A weakening pound against the euro is helping British beef and sheepmeat exports to the continent.
The value of sterling has fallen in value more than 13% since November, with the pound worth €1.238 at the end of last week compared with €1.429 in mid November, according to the European Central Bank.
This is the lowest it has been since the summer of last year, with analysts blaming the most recent drop in-part on uncertainty about the EU referendum.
Beef exports in particular had benefited from the falling pound, said AHDB Beef and Lamb head of exports, Jean-Pierre Garnier, with improved shipments to Holland, Germany and Italy.
In part this was because many of the beef cuts the UK exported, such as cheek and non-prime cuts were very price sensitive on the continent.
Beef and veal exports in January were at their highest level for many years, said Debbie Butcher, senior analyst at the levy board.
Building trust back up after the BSE crisis had been key to this, she added, as the UK had only been permitted to trade beef again since 2007.
Sheepmeat exports were being less affected by the weak pound, said Mr Garnier, as demand in France, the UK’s main buyer, was fairly static, although some work was needed to maintain volumes.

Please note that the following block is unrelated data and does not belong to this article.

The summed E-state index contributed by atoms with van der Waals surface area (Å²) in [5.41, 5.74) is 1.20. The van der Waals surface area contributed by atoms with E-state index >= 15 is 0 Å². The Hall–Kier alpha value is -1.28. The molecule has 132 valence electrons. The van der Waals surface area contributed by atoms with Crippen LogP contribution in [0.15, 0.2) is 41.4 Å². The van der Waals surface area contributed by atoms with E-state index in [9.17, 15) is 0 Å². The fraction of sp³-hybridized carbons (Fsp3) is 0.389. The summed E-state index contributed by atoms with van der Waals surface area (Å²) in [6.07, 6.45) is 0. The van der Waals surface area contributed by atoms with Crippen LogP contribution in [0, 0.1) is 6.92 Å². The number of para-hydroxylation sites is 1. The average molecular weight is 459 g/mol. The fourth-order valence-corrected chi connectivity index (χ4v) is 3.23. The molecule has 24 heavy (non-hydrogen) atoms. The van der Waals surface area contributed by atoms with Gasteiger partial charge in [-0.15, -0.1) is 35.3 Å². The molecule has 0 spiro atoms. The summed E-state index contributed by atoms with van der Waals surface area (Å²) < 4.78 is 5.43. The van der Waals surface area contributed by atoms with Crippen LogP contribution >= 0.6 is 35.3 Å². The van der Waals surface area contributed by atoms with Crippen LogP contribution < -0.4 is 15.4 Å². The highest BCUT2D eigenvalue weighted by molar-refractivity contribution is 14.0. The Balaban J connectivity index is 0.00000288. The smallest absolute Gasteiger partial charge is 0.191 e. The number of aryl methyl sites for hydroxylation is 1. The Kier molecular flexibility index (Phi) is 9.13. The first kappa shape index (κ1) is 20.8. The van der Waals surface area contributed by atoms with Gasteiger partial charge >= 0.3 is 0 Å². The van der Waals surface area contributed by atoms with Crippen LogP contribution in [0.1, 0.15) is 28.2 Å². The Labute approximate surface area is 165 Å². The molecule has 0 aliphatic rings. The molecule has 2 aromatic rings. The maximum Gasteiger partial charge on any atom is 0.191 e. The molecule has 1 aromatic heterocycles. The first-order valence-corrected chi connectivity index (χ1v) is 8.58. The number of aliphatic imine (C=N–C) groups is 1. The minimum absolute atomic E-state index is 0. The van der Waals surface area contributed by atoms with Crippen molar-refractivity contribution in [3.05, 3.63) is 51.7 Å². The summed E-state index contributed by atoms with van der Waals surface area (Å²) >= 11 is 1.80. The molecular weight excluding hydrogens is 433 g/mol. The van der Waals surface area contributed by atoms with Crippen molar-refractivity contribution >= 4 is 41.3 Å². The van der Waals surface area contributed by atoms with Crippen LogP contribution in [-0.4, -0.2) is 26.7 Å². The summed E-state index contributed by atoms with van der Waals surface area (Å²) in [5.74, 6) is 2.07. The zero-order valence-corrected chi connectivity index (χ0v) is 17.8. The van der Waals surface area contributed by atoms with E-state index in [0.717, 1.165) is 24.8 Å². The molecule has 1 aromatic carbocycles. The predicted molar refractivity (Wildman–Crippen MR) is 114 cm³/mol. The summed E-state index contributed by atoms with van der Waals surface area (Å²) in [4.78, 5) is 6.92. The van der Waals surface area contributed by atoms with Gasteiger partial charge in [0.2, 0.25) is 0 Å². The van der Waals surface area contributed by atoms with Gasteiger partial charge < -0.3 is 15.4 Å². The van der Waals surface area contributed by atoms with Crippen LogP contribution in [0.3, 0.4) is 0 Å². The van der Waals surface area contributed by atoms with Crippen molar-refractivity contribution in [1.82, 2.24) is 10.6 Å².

Farmgate finished lamb prices have followed the seasonal trend and improved since October.
In the week ending 9 April prices were just below last year’s at 427.1p/kg. Mr Garnier said these prices tended to benefit the farmer more than the exporter.
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Pork exports had improved significantly recently, added Mr Garnier, due to increased demand from China, although he said it was difficult to quantify and this was due to the demand rather than a weak pound.
“The whole situation [with meat exports] is much livelier at the moment,” he said.
The UK exports about 15% of its beef and 40% of its sheepmeat, according to AHDB Beef and Lamb.